Lloyd Evans

Harman lays out Labour’s election strategy in PMQs

Harman lays out Labour's election strategy in PMQs
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The B-team were back today. With Gordon Brown abroad on Superman duty it was left to Hague and Harman to slug it out. Harman was as useless as ever, unsteady, inarticulate, hectoring, self-satisfied. Rather than engage with the debate she ducks incoming fire and replies with a prepared weapon. Yet again we heard that the Tories would ‘do nothing’, that they opposed the fiscal stimulus, they fought the VAT cut and so forth. Her killjoy mannerisms suggest a head-girl scolding trouble-makers for  pillow-fighting after lights out. But she looked less obviously uncomfortable at the despatch box today. Hague, by contrast, seemed too relaxed, almost detached. Instead of taking his Lamborghini wit out for a spin he just parked it in the garage.

His sole tactic – to expose the rift between the government and the Bank of England over the fiscal stimulus – failed to put Hattie under serious pressure. Thrice he tried to get her to answer and thrice she dodged the question. She got away with it because sins of omission don’t come across on telly. They certainly never make the evening news and it’s a pity Hague hadn’t contrived a more dangerous ambush for her. Instead he amused himself with quips at Labour’s expense. He mocked the PM and Peter Mandelson for their forthcoming trips to Chile and Brazil, respectively. ‘The business secretary should be implementing schemes not unpacking his Speedos on a South American beach.’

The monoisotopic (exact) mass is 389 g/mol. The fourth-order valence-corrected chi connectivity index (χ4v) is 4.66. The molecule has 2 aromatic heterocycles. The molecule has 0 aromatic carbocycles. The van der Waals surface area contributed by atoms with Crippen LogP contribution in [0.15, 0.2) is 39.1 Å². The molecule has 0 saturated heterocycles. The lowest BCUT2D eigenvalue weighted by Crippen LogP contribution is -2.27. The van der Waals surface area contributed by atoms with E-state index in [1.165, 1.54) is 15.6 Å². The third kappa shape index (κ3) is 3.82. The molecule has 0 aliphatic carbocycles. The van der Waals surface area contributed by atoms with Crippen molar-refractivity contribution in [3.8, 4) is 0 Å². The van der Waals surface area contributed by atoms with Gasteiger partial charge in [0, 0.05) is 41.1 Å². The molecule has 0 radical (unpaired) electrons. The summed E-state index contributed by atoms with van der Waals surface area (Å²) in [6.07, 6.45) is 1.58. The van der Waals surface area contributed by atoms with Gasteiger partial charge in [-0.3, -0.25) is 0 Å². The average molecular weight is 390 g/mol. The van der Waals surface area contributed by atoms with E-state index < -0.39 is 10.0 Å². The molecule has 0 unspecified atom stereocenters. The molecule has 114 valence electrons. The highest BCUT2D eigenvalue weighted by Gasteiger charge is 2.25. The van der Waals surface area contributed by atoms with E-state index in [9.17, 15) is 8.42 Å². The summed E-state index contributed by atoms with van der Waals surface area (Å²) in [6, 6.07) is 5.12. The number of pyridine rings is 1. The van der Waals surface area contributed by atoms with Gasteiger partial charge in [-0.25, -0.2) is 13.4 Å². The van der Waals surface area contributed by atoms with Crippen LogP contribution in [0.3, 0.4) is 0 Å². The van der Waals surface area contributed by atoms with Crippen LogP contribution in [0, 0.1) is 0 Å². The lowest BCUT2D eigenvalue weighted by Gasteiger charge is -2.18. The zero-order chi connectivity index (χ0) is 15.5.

Harman’s attempts to change the subject from the fiscal stimulus to inheritance tax brought a flash of caustic merriment from Hague. ‘The question was about the Governor of Bank of England,’ he reminded her, ‘though I know inheritance may preoccupy the niece of the Countess of Longford.’

Vince Cable had some colourful language up his sleeve. ‘The Bank of England’s governor has sent his tanks down the Mall, seized control of economy and put the government under house arrest.’ Most backbench questions focussed on local issues but in the dying minutes Justine Greening raised the issue of further education funding which provoked a furious response from Harman. When Labour came to power, she claimed, the budget for higher education had been, ‘zero pounds’. Rather incredibly she suggested that the current £600 million budget would be wiped out if the Tories returned to office.

This was a B-grade PMQs but it was also highly illuminating. Advertently or not, Hattie today laid out the whole of Labour’s election strategy. Core message: ‘We help, they do nothing’. There’ll be no space for detail - just a campaign of attrition on the twin fronts of taxation and spending. Endless scare stories will spread the myth that the Tories will slash all public service budgets to nothing. And every tax question will be parried with the claim that Conservative IHT reform will be targeted at the rich few. This tactic can be articulated in various ways. Today Hattie road-tested a couple of phrases, ‘£2bn squandered’ and ‘a £200,000 tax cut for three thousand.’ She also aired a catch-all slogan - ‘millionaires' manifesto’ - which we’re bound to hear more of in the coming year.

So there it is. Labour’s pitch to the voters is crude, narrow, wilfully inaccurate and bound to appeal most to the most dimwitted. It, therefore, has a high chance of electoral success, and Tory generals would do well to find an equally unsophisticated means of returning fire.